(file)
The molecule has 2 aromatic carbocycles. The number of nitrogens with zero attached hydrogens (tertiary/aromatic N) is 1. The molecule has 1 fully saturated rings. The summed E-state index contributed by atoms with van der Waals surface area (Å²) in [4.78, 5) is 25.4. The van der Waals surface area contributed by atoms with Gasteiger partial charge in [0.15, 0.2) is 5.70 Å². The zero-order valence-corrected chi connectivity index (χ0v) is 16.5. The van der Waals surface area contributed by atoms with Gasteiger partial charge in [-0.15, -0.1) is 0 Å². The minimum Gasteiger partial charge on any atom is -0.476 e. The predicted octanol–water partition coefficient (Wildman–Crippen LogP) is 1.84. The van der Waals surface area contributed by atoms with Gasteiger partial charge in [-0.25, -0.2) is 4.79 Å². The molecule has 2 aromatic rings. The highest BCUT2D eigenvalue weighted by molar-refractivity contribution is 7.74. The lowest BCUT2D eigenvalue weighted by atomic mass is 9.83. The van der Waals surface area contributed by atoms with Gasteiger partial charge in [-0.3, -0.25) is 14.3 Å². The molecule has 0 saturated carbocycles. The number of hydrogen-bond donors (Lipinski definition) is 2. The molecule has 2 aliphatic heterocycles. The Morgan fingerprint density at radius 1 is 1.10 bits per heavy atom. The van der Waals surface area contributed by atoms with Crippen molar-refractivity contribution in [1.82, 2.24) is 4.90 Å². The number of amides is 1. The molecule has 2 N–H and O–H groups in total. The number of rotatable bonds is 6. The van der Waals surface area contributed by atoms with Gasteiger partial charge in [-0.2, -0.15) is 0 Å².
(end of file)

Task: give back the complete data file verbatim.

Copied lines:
The molecule has 2 aromatic carbocycles. The number of nitrogens with zero attached hydrogens (tertiary/aromatic N) is 1. The molecule has 1 fully saturated rings. The summed E-state index contributed by atoms with van der Waals surface area (Å²) in [4.78, 5) is 25.4. The van der Waals surface area contributed by atoms with Gasteiger partial charge in [0.15, 0.2) is 5.70 Å². The zero-order valence-corrected chi connectivity index (χ0v) is 16.5. The van der Waals surface area contributed by atoms with Gasteiger partial charge in [-0.15, -0.1) is 0 Å². The minimum Gasteiger partial charge on any atom is -0.476 e. The predicted octanol–water partition coefficient (Wildman–Crippen LogP) is 1.84. The van der Waals surface area contributed by atoms with Gasteiger partial charge in [-0.25, -0.2) is 4.79 Å². The molecule has 2 aromatic rings. The highest BCUT2D eigenvalue weighted by molar-refractivity contribution is 7.74. The lowest BCUT2D eigenvalue weighted by atomic mass is 9.83. The van der Waals surface area contributed by atoms with Gasteiger partial charge in [-0.3, -0.25) is 14.3 Å². The molecule has 0 saturated carbocycles. The number of hydrogen-bond donors (Lipinski definition) is 2. The molecule has 2 aliphatic heterocycles. The Morgan fingerprint density at radius 1 is 1.10 bits per heavy atom. The van der Waals surface area contributed by atoms with Crippen molar-refractivity contribution in [1.82, 2.24) is 4.90 Å². The number of amides is 1. The molecule has 2 N–H and O–H groups in total. The number of rotatable bonds is 6. The van der Waals surface area contributed by atoms with Gasteiger partial charge in [-0.2, -0.15) is 0 Å².